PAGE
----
Buffett Indicator at All-Time Highs: A Cause for Concern?
In 2001, Warren Buffett famously described the stock market capitalization-to-GDP ratio as “the best single measure of where valuations stand at any given moment.”
This ratio, now commonly known as the Buffett Indicator, compares the size of the stock market to that of the economy. A high ratio indicates an overvalued market—and as of February 11, 2021, the ratio has reached all-time highs, indicating that the U.S. stock market is currently strongly overvalued.
Today’s graphic by Current Market Valuation (CMV) provides an overview of how the Buffett Indicator has changed since 1950. We’ll also explain how the ratio is calculated, and why things might not be as dire as seem.
The Buffet Indicator, Explained
Before diving into the data, let’s cover the basics—what is the Buffett Indicator, and how is its value calculated?
The Buffett Indicator is a ratio used by investors to gauge whether the market is undervalued, fair valued, or overvalued. The ratio is measured by dividing the collective value of a country’s stock market by the nation’s GDP.
Measuring Total Value
CMV used the Wilshire 5000 index, along with data from the Federal Reserve for the historical component, to measure the collective value of the U.S. stock market. Here’s a look at the nation’s composite market value since 1950:
As the chart indicates, the market has experienced steady growth since 2010. And as of February 11, 2021, its total value sits at $49.5T.
For the data on GDP since 1950, CMV dipped into the archives from the U.S. Government’s Bureau of Economic Analysis:
While the Bureau’s data is published quarterly, it doesn’t provide the latest figures. So to find Q1 2021 GDP, CMV used data from the Federal Reserve Bank of Atlanta, and came up with an annualized GDP of $21.7T.
According to Warren Buffett, “if the ratio approaches 200%…you are playing with fire.”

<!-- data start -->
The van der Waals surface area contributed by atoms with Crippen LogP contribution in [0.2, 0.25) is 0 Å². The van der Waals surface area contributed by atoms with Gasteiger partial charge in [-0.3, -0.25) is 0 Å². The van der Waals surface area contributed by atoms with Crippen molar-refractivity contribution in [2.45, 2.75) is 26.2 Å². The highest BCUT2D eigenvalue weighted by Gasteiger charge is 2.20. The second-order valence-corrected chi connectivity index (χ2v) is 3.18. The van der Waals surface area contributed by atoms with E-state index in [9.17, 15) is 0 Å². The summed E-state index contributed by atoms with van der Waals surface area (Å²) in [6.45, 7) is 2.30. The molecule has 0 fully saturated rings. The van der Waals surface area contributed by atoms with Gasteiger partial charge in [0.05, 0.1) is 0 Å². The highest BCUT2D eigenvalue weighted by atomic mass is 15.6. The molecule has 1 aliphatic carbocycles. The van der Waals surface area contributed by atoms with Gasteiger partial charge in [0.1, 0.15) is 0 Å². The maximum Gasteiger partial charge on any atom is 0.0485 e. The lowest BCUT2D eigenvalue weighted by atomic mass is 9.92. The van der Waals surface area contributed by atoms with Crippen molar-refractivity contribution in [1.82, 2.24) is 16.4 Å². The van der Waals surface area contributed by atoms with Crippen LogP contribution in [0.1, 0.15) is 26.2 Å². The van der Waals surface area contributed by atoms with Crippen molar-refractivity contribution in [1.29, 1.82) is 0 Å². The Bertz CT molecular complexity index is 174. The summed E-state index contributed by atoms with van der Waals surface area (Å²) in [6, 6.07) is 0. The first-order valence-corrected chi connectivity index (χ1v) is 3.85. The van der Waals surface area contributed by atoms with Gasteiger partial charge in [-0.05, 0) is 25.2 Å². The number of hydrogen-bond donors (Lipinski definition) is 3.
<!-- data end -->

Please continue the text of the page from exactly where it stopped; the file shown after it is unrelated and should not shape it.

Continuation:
And with the current U.S. ratio sitting at 228%—about 88% higher than historical averages, it certainly looks like things are heating up.
Will History Repeat Itself?
As the popular investing expression goes, the trend is your friend. And historically, the Buffett Indicator has predicted several of America’s most devastating economic downturns.
Here’s a look at some historical moments in the U.S. stock market, and where the Buffett Indicator was valued at the time:
|Date||Event||Buffett Indicator||Value (+/- Trendline)|
|October 1987||Black Monday||Fairly Valued||-13%|
|March 2000||Dotcom Bubble||Strongly Overvalued||+71%|
|December 2007||Pre-Financial Crisis||Fairly Valued||+18%|
|March 2009||Financial Crisis Bottom||Undervalued||-46%|
|February 2021||Today||Strongly Overvalued||+88%|
As the table shows, the ratio spiked during the Dotcom Bubble, and was relatively high in the months leading up to the 2008 financial crisis. But does that mean we should take the ratio’s current spike as a warning for a market crash in the near future? According to some experts, we might not need to sound the alarms just yet.
Why are some investors so confident in the current market? One main factor is low interest rates, which are expected to stay low for the foreseeable future.
When interest rates are low, borrowing money becomes cheaper, and future real earnings are theoretically worth more, which can have a positive impact on the stock market. And low interest rates mean smaller returns for low-risk assets like bonds, which lowers investor demand and ultimately boosts stock prices further. Meaning that, as long as interest rates are at record lows, the Buffett Indicator will likely stay high.
However, history has been known to repeat itself. So, while we might not need to fasten our seatbelts just yet, this historically high ratio is certainly worth paying attention to.
Ranked: America’s 20 Biggest Tech Layoffs Since 2020
How bad are the current layoffs in the tech sector? This visual reveals the 20 biggest tech layoffs since the start of the pandemic.
Ranked: America’s 20 Biggest Tech Layoffs This Decade